Conservation Voters of Pennsylvania is making the environment a top priority across the Commonwealth.




Pennsylvania is not only poised to be a clincher in a tight presidential election — the state is also at the center of a pitched national debate about energy and climate change.

Up and down the Keystone State ballot, candidates are running campaigns either pushing renewable energy or vowing to cut regulations to boost a struggling oil and gas industry.

Central to the debate: the role of domestic fuel from the state’s massive Marcellus Shale play.

“In the same way Pennsylvania is a swing state in the local election, it’s been crucial to the way the whole country deals with the environment and energy,” said Josh McNeil, executive director of the Conservation Voters of Pennsylvania. “The oil industry started in Pennsylvania, the coal industry ran the state for decades, and now it’s at the center of the argument around natural gas.”

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Legislative scorecard finds waning support for environmental bills in 2015-16

Natural Gas Wells

Pennsylvania’s state lawmakers voted less often for pro-environment legislation and more often for bills that would weaken environmental protection in the 2015-16 legislative session than they did the previous year, according to a tally published by four environmental groups on Wednesday.

An annual legislative scorecard from PennEnvironment, the Sierra Club, Clean Water Action and Conservation Voters of Pennsylvania found that the environmental voting record of the House as a whole dropped to 35 percent from 48 percent in the 2013-14 session, while the Senate’s environmental record declined to 38 percent from 41 percent.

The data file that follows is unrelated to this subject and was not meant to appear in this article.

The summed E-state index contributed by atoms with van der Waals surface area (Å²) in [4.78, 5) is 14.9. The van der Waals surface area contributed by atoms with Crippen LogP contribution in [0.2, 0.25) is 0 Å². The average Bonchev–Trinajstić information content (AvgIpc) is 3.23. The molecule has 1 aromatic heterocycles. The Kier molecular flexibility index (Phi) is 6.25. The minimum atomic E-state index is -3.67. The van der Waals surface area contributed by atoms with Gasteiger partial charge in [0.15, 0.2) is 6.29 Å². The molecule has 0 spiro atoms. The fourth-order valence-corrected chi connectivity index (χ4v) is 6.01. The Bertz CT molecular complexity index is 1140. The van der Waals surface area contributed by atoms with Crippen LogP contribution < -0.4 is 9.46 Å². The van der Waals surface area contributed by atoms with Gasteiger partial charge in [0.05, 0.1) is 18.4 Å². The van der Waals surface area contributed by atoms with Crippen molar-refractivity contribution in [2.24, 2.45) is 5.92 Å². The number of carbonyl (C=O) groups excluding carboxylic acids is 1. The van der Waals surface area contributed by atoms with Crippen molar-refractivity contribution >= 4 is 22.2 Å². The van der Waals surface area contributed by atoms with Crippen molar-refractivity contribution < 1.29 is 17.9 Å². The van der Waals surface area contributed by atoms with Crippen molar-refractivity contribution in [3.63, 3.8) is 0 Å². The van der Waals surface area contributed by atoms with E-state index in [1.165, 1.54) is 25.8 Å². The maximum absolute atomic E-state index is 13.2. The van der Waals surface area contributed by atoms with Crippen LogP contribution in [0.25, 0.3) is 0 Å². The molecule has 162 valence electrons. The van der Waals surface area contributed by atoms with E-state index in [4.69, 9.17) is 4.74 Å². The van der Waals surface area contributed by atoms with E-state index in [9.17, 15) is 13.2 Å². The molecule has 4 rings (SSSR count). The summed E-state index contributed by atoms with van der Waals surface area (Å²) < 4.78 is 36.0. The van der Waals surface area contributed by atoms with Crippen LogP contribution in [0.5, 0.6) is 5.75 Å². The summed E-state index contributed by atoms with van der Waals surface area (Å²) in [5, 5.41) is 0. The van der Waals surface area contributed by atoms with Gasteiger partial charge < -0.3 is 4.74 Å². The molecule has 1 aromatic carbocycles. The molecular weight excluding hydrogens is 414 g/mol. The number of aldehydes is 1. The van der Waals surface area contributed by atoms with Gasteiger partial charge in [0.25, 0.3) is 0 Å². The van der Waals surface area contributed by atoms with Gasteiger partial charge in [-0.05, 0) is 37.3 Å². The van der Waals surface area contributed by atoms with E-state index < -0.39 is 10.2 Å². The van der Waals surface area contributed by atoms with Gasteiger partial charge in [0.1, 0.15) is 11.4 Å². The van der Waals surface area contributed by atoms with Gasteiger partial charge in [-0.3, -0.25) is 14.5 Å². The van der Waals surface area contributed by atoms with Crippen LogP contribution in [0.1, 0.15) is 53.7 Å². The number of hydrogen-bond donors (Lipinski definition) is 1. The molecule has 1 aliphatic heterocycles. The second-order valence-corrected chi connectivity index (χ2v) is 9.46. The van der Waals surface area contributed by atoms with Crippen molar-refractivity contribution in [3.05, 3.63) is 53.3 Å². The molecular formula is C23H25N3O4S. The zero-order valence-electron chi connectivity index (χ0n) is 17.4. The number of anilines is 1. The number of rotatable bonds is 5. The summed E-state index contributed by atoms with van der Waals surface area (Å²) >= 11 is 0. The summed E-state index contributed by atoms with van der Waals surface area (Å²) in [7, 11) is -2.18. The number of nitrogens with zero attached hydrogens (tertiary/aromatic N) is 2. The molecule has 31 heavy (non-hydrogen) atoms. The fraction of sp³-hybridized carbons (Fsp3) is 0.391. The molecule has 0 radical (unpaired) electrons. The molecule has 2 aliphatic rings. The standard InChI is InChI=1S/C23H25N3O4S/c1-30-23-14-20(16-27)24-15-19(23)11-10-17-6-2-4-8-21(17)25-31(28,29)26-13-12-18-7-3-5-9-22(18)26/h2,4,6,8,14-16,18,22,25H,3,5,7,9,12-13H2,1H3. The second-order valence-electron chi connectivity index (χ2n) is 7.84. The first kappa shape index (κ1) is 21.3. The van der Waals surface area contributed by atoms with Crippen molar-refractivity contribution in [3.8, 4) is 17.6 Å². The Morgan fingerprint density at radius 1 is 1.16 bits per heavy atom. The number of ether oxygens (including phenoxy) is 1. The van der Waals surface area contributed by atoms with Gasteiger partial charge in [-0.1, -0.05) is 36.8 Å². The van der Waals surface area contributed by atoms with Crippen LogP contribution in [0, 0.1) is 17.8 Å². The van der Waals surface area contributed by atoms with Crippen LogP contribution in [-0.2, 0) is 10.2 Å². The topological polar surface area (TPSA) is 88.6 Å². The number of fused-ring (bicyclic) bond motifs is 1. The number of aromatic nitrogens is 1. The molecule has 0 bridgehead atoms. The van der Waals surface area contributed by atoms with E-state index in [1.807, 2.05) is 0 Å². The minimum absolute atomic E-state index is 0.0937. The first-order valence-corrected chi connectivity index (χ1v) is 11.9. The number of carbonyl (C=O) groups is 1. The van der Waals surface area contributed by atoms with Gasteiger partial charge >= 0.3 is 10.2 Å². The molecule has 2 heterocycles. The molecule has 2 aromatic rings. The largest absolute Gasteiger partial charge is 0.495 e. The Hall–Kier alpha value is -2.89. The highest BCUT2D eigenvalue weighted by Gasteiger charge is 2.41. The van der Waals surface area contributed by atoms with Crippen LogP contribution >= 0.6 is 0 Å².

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Bills would permit commercial development in Pa. state parks

Salt Springs State Park

Pennsylvania's award-winning parks could be better if golf courses, hotels, inns, restaurants, amusement parks, water slides, and other outdoor sports facilities were available in them, according to two state representatives backing bills that would open the tent flap to such development.

Rep. Brian Ellis (R., Butler) wants to amend the 1995 Conservation and Natural Resources Act to allow development of those recreational and lodging amenities, along with the establishment of a new, politically appointed Public-Private State Park Partnership Board to propose and oversee development projects.

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Report: gas industry spent $8 million lobbying Pa. legislature in 2015


The natural gas industry spent $8 million lobbying Pennsylvania politicians last year, according to a new analysis from the nonpartisan government reform group, Common Cause/PA, and the Conservation Voters of PA.

The project, called MarcellusMoney, is an ongoing effort to track the political influence of Pennsylvania’s gas drillers, who have spent $55.9 million on lobbying since 2007.

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